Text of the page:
Multiple Tank Syndrome: It’s Time for a Fish Addict Intervention
Hi! My name is Summer. I have MTS – multiple tank syndrome. This is a syndrome with no known cure or treatment. It begins with a single aquarium, maybe even a single fish. As time goes on and you’re introduced to new aquarium species, it’s not long before you add another tank to your collection, then a third, then a fourth, then… well, you get the picture. It sounds harmless enough. Aside from the amount of space aquariums take up, it’s not a terribly intrusive hobby. At least, that’s what I tell myself.
You’re at risk for developing MTS if you have mild interest in fish. My own starting point was a couple of goldfish won at the county fair. Things just progressed from that point. I suspect the goldies were carrying the MTS bug, but there’s no way to trace the source. For you, it could have started with a trip to a large aquarium, walking past the fish section in a pet shore, or pictures on the Internet. It attacks anywhere or any place you may stumble across a tank, a fish, or anything in between.
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But it doesn’t just stop at tanks and fish. MTS sufferers also the need to own anything to do with aquariums – lights, filters, heaters, plants, substrate, décor, rocks, driftwood. Then there are the bottles: medications, test kits, water conditioners, fertilizers, and more. You need nets, siphons, buckets, air pumps, random containers, Co2 tanks, diffusers, and drop checkers – there are no limits!
Other symptoms include wanting to always buy the latest equipment and newest technology for your tank. Better lights and filters, inline heaters and co2 diffusers – the cooler it sounds, the more we want it And your fish only dine on the finest: different foods for different fish, frozen, gel foods, canned, flakes, pellets, crumbles, wafers, and sticks, and don’t forget the live foods, too!
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People who suffer from MTS will spend hours replanting plants, rearranging fish, and changing water. If you know someone with MTS, you can offer assistance, but most of those afflicted with the illness will not want you anywhere near their fish, tanks, or piles of supplies. Back away slowly, speak in a calm, reassuring voice, and get out of their way ASAP.
MTS sufferers seem to speak in tongues, but fear not: they are just referring to the scientific names of fish or plant species. It seems like we talk way above even our own intelligence level and sometimes this is true. The hobby is full of learning opportunities, and you’ll need to recall your notes from high school biology classes often.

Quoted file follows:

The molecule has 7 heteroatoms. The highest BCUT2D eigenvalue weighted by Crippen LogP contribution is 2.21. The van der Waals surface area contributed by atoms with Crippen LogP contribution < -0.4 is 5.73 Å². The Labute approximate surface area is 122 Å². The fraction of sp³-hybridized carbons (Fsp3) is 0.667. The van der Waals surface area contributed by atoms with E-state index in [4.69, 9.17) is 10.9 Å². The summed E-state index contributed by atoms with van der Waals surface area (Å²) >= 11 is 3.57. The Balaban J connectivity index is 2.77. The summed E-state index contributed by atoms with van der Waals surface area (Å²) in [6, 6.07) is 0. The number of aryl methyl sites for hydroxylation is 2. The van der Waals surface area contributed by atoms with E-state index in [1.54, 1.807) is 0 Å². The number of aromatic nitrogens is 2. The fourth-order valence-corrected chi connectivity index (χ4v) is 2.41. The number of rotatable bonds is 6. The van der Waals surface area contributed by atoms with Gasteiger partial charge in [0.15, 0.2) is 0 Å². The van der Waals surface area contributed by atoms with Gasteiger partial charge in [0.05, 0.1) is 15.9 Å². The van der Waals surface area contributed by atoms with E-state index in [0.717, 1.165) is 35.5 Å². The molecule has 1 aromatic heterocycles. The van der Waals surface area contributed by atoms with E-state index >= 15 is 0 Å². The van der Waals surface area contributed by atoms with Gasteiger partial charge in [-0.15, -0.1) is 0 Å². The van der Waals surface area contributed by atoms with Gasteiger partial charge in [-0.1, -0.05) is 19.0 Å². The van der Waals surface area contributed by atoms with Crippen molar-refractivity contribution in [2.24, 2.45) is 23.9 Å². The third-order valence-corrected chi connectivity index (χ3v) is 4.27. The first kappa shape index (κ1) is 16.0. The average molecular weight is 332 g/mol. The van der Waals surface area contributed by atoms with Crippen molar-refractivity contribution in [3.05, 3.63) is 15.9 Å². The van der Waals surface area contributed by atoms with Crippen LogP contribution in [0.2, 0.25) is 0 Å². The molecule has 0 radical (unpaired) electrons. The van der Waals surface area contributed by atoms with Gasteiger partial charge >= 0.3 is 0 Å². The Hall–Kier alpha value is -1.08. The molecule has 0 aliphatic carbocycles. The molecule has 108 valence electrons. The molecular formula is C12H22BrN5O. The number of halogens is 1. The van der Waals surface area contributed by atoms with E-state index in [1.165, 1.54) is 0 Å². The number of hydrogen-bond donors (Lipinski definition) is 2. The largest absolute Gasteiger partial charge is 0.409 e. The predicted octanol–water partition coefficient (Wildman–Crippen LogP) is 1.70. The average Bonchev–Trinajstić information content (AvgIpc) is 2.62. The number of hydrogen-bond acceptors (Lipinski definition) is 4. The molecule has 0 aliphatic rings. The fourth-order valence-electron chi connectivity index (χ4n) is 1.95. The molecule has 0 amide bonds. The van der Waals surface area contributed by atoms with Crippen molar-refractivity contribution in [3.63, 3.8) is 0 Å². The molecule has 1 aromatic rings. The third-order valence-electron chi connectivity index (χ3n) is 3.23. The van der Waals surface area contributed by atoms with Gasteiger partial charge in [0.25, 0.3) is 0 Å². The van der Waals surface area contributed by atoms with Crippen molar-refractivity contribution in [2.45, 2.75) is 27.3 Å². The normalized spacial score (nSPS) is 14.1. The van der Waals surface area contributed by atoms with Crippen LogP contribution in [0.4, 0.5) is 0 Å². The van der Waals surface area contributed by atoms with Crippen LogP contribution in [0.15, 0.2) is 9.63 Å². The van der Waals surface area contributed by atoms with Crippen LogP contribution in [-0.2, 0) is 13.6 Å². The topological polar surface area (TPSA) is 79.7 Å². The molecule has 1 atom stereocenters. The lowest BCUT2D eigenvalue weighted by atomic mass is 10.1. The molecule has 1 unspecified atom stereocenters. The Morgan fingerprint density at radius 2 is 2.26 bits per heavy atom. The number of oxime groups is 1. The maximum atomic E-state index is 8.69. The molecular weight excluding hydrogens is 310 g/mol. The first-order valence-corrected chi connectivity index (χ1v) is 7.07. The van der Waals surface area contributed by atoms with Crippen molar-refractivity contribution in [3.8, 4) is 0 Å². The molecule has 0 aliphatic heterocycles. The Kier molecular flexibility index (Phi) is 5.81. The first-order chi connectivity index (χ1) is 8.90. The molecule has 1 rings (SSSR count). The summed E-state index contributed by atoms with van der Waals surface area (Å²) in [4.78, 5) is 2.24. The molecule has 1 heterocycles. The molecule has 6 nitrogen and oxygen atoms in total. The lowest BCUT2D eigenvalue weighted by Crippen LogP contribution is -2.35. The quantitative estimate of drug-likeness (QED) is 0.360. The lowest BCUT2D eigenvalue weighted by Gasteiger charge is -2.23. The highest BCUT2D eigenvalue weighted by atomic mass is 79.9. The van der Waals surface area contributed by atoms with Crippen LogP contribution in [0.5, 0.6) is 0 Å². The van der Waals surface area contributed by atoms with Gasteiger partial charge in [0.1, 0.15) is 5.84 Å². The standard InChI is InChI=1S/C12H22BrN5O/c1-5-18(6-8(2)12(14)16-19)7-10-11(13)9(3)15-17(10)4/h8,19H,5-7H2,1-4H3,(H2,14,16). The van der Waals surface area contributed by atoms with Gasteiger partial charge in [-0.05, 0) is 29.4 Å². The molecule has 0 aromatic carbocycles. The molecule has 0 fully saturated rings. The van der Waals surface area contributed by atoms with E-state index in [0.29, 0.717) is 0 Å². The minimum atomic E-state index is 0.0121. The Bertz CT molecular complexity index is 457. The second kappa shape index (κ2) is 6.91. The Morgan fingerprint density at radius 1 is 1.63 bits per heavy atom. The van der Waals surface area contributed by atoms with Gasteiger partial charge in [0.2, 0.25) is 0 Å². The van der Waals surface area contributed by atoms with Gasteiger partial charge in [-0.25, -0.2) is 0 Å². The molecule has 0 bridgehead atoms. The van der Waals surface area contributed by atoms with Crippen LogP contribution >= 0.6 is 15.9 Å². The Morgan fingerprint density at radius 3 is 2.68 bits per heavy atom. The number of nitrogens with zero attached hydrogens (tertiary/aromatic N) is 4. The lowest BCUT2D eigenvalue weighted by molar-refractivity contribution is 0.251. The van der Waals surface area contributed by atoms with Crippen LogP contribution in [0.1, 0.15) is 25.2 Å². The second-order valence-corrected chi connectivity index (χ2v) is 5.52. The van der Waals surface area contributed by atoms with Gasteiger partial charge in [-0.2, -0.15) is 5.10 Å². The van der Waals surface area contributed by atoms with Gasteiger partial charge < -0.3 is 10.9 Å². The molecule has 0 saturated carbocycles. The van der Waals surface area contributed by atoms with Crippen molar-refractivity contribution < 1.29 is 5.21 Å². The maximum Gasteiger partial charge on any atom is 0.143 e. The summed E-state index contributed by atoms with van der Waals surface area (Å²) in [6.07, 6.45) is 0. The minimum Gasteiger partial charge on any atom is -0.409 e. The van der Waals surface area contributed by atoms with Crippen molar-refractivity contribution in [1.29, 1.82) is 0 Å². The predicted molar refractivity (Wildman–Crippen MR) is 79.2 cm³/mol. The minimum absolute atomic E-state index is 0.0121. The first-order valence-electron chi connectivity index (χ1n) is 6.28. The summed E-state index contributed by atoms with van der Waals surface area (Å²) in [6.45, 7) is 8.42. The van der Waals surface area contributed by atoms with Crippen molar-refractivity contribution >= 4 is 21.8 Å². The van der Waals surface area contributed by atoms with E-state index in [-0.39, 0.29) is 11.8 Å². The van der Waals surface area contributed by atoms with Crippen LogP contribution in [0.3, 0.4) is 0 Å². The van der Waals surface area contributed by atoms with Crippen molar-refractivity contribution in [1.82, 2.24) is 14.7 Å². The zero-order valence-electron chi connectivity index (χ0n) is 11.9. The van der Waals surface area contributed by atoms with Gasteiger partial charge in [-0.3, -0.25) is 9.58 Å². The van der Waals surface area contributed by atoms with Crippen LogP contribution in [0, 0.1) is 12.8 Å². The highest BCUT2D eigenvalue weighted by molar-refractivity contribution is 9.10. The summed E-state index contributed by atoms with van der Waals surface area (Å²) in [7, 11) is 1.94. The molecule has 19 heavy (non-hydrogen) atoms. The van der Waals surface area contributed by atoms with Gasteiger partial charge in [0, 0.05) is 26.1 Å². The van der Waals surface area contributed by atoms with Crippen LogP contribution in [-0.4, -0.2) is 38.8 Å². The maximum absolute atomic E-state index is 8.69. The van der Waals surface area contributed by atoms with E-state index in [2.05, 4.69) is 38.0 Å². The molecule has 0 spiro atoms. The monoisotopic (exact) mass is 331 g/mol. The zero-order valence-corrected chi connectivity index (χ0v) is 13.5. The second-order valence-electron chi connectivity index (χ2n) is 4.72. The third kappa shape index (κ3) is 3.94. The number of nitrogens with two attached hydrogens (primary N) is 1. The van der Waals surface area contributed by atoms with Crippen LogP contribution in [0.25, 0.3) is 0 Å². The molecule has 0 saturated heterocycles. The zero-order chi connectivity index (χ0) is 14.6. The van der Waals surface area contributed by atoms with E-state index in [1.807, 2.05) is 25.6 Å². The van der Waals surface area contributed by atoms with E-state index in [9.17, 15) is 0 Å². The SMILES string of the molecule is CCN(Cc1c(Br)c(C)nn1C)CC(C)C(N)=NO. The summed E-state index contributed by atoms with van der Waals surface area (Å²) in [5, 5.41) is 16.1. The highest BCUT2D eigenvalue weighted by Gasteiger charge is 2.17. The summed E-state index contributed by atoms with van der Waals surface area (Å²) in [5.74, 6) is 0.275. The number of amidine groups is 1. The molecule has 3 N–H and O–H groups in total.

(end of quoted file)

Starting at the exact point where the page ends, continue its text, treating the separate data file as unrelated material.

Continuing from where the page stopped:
There is no known cure for MTS, but the best way to keep them comfortable is allow them to enjoy their hobby. If you deny them what they want, the chances are they will become agitated, resulting in a temper tantrum. Try not to ask too many questions when they speak of setting up the yet another tank, and never ask the question “Why.” Instead, pretend to be interested, smile, nod at appropriate intervals, and don’t make direct eye contact.
I suspect that MTS is contagious to some degree, as in the past few months my own daughter has set up two tanks in her bedroom, and my mother is setting up her second tank as we speak. I think I infected them in one of my many babbling sessions. I’m not ashamed, though. There are clubs of MTS-ers who meet to support each other. It’s one of the friendliest hobbies I’ve ever been involved in. So, as a sufferer of MTS, I will continue to live with this condition, and make the best of it.
After all, the first step is admitting we have a problem, right?
Summer Davis is the mom of three kids, four dogs, and several tanks of fish. She boasts a passion for all animals, whether they are in the water or on land. This fish aficionado has kept many different species in her time, but holds a special place in her heart for wild and domestic bettas. When she’s not talking about fish, Summer “spins” her extra time as the director of a baton twirling organization.
Summer Davis is the mom of three kids, four dogs, and several tanks of fish. She boasts a passion for all animals, whether they are in the water or on land. This fish aficionado has kept many different species in her time, but holds a special place in her heart for wild and domestic bettas. When she's not talking about fish, Summer "spins" her extra time as the director of a baton twirling organization."
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